Golden Valley resident blames doctors, county for Valley Fever diagnosis
KINGMAN – When a Golden Valley resident contracted Valley Fever, it took two months and three doctors to provide a correct diagnosis. Linda Proctor claims Mohave County is at least partially responsible for her condition because it doesn’t water the dirt road that runs in front of her house after grading it so it doesn’t get dusty. The county says it doesn’t have an obligation to water each time they grade and points at limited resources.
“You’ve got to love the desert to live here,” said Ronnie and Linda Proctor at their remote ranch at Garnet Road near the Black Mountains, which both her and her husband consider more beautiful than Hualapai Mountains.
The Proctors said they have been fighting the county for almost 15 years trying to make it water down Garnet Road each time they grade it. According to Ronnie, it is a state law and the county has to water down roads after grading in residential areas because of Valley Fever.
“It wasn’t a big deal at the beginning,” Linda said. “Because there was nobody out here. But people discovered it is a good shortcut from Laughlin to Oatman. The bikers all come down this road. And school buses. We are getting everybody.”
“Plus there are more people moving out here,” Ronnie added. “When I first came here, you were lucky if you saw one car a day.”
Linda has lived near dirt roads for nearly 27 years. Last year, she had pneumonia, which weakened her immune system. In February, she started to feel unusually tired. She couldn’t walk short distances. It took three trips to the kitchen to wash the dishes.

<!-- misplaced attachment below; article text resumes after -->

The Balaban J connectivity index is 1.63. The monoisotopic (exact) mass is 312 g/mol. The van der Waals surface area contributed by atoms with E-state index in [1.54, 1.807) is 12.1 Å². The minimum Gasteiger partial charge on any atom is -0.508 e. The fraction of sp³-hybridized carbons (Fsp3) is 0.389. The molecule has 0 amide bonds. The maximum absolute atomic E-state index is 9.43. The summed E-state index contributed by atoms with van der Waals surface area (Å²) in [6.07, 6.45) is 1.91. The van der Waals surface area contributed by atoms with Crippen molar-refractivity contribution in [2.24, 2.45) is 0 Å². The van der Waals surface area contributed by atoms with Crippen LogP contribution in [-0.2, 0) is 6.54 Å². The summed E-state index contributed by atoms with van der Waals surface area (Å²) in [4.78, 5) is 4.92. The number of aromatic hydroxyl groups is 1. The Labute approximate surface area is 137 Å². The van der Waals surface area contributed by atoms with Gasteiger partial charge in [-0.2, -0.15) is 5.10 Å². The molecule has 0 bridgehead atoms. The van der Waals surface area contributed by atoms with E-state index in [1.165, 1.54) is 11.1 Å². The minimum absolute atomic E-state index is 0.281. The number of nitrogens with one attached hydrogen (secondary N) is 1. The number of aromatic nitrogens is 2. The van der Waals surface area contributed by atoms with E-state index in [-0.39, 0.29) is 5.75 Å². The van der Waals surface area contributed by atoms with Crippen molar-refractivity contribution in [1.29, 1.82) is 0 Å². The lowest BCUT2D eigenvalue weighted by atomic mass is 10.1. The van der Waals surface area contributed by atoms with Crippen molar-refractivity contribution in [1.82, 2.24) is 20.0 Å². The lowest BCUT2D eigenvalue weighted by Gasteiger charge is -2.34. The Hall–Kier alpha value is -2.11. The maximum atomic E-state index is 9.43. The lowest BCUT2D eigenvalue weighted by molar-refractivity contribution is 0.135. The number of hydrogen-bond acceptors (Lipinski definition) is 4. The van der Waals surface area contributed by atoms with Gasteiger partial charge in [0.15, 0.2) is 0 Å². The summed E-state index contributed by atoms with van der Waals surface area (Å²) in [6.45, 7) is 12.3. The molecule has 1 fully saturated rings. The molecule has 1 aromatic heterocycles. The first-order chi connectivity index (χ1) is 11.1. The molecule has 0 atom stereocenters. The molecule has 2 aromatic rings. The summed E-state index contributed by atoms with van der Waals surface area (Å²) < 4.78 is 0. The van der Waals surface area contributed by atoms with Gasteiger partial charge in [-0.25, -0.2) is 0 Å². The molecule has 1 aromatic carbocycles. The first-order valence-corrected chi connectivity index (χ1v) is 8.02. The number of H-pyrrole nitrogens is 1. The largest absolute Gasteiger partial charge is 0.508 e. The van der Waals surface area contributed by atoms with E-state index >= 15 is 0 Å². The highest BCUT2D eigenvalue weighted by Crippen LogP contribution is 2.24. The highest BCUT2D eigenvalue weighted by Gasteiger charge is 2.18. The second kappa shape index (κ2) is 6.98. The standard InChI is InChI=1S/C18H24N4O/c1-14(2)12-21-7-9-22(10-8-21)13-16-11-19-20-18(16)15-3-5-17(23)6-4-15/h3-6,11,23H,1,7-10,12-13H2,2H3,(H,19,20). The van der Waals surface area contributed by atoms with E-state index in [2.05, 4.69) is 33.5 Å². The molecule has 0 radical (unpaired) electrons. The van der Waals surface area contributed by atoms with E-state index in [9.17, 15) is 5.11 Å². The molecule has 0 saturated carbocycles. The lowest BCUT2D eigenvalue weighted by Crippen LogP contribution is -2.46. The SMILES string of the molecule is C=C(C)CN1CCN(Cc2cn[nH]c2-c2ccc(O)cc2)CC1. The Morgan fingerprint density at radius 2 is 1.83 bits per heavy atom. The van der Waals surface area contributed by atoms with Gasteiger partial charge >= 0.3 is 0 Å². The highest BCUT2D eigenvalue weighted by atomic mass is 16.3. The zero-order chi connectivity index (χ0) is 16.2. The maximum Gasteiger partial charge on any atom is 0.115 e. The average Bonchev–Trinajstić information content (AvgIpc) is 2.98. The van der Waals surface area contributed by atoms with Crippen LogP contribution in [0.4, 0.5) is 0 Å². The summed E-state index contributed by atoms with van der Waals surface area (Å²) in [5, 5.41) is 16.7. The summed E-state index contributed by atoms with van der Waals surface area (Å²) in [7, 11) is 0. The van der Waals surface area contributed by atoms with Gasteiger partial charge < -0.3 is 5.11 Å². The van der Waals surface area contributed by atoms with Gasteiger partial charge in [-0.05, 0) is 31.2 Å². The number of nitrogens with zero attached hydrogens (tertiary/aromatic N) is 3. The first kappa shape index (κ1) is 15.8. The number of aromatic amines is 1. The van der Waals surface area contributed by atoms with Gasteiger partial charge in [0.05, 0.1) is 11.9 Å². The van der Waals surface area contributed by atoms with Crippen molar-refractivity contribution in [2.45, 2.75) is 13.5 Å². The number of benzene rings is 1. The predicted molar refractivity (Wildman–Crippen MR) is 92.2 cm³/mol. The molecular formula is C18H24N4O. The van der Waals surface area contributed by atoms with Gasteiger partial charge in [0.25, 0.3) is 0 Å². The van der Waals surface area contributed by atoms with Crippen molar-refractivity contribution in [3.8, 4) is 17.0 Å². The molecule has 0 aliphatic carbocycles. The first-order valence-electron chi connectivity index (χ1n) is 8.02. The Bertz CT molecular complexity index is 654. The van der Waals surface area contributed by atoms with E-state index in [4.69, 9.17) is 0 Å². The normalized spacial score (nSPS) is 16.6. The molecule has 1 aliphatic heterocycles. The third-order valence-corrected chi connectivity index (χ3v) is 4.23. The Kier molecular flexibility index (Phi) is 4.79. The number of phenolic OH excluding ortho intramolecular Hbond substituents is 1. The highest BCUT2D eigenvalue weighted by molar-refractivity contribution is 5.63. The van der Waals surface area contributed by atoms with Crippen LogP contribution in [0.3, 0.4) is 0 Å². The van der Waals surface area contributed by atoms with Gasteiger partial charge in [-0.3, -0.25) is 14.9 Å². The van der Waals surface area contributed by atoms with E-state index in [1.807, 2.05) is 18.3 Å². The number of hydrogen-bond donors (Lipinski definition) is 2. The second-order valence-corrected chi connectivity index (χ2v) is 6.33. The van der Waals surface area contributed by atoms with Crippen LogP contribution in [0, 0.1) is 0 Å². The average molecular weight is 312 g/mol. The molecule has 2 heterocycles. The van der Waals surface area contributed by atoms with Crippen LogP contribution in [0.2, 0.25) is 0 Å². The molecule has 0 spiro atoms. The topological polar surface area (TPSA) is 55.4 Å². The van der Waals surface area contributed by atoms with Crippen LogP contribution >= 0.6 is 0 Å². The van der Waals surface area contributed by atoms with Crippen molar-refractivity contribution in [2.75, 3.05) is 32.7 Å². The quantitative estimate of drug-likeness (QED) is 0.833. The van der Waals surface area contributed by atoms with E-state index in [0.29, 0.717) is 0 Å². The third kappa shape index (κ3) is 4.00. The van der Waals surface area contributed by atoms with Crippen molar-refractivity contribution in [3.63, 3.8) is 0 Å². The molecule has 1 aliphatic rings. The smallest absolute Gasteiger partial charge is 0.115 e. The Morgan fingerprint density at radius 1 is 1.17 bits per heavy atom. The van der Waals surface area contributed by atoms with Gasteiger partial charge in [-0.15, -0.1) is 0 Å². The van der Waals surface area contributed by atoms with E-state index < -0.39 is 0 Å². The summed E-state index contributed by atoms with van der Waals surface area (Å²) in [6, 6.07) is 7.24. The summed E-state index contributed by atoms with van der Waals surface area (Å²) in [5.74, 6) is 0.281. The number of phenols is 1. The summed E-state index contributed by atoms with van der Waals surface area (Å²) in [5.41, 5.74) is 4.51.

Her regular doctor took an X-ray of her lungs and suggested cancer. Sometime later, Linda was taken to an emergency room, complaining about chest and shoulder pain. The doctors suspected a heart attack, and after excluding that possibility, sent her home.
Linda wondered if she had Valley Fever after reading about it in the Miner. She went to her new doctor at Golden Valley Medical Center and requested to be tested for Valley Fever. The doctor called her last week to say, “Linda, you called it.”
The Proctors are frustrated with both the doctors and the county.
“They should’ve had tested me sooner,” Linda said. “Instead, they put me through all this scare: You got a cancer, you got a heart attack. And the county should water the road after grading so it doesn’t powder.”
Mohave County Public Works Director Steven Latoski said the county waters roads only when it is necessary.
“We manage 1,300 miles of gravel roads countywide. We simple don’t have resources to send out more water trucks,” he said.
Latoski said watering down after grading the county roads is not a law, neither at the county nor at the state level.